The safest predictions to make for the private long-term care insurance (LTCI) market are that interest rates will stay low, people will keep getting old, and policymakers will continue to be cold.
Insurers are conducting reserve reviews that may lead to more scrutiny from Wall Street.
But, on the other hand, to quote Warren Buffett, “Be greedy when others are fearful.”
Investors, securities analysts and many insurance company executives are certainly scared of long-term care (LTC) risk right now, and that might be a sign that the LTCI market is near a market bottom.
Here are five other thoughts about why 2015 might be better than 2014.
1. The insurers, agents and brokers in the market really want to be in the market.
Any companies and producers that were wishy-washy about LTCI or long-term care (LTC) planning in general must be gone by now. The players still in the game can see that this game’s for keeps.
2. The level of competition is less intense.
The players in the market may have an easier time working with consumers who already understand why LTC planning is important, rushing tire kickers along, and making a realistic price stick.
It’s not as if 20 other hungry giants are competing for every consumer’s business.
The respite may give the remaining players the same kind of freedom to “take a disciplined approach to pricing” that helped get the disability insurers out of their funk in the 1990s, and helped get the trial-lawyer-plagued major medical insurers out of their own funk just 15 years ago.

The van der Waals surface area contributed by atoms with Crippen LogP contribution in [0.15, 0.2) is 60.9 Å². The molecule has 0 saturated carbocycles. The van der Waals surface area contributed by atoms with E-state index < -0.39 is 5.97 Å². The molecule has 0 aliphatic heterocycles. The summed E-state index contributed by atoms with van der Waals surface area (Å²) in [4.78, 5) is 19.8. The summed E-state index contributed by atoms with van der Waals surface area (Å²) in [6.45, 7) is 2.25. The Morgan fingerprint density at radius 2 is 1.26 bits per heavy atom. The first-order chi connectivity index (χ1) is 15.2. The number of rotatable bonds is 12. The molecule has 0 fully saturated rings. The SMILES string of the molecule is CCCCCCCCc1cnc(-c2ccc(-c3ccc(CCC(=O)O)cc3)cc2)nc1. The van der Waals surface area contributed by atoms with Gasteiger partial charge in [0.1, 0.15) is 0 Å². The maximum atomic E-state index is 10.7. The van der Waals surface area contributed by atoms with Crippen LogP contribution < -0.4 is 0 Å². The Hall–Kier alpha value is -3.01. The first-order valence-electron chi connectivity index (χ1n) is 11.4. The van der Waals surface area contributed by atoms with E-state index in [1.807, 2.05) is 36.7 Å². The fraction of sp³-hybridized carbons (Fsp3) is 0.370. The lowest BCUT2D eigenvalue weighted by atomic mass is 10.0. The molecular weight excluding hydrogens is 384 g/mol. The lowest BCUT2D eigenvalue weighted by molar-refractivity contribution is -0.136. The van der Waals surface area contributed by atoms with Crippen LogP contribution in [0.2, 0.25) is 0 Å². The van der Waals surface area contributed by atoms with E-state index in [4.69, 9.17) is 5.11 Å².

3. Long-term care (LTC) providers seem to be noticing how much better patients with private LTCI are at paying for their care.
The Homewatch Caregivers home care franchise, for example, has been active at reaching out to LifeHealthPro.com, and franchise owners interviewed have talked about how much more quickly and more smoothly private LTCI carriers pay benefits than Medicaid programs pay.
4. Policymakers in countries where socialism is just another way of thinking, not a cussword, are also having trouble figuring long-term care finance out.
Japan is famous for taking good care of its elderly, and it has a large, government-run, mandatory LTC insurance program. But it is having to raise premiums for the program, due to higher-than-expected costs, and it has more than 500,000 people on nursing home care waiting lists.
The United Kingdom has a single-payer acute health care system and a public LTC benefits system, but officials have responded to their program’s problems by letting people with assets qualify for benefits only after meeting a £72,000 deductible.
The world’s LTC financing problems may give the pioneers in the United States some protective cover. Apparently, one of the chief reasons the pioneers have had trouble is that figuring how to pay for LTC services for large numbers of people is hard.
5. Republicans are on top in the Senate.
Republicans have aging parents, too, and some of them are already aging into the “oldest old” category.
Traditionally, many of the Republicans in Washington have been warm to the idea of supporting private LTCI, LTC delivery and caregiver support programs, and a willingness to back private LTCI incentives has sometimes split moderate Democrats from more liberal Democrats.
Republicans may now be able to get enough Democratic support for private LTC planning and LTCI incentives to get them to the president’s desk. The question then will be whether Obama will side with the moderate Democrats and sign the bills, or see the bills as an attack on the idea of adding basic LTC benefits to Medicare and veto them.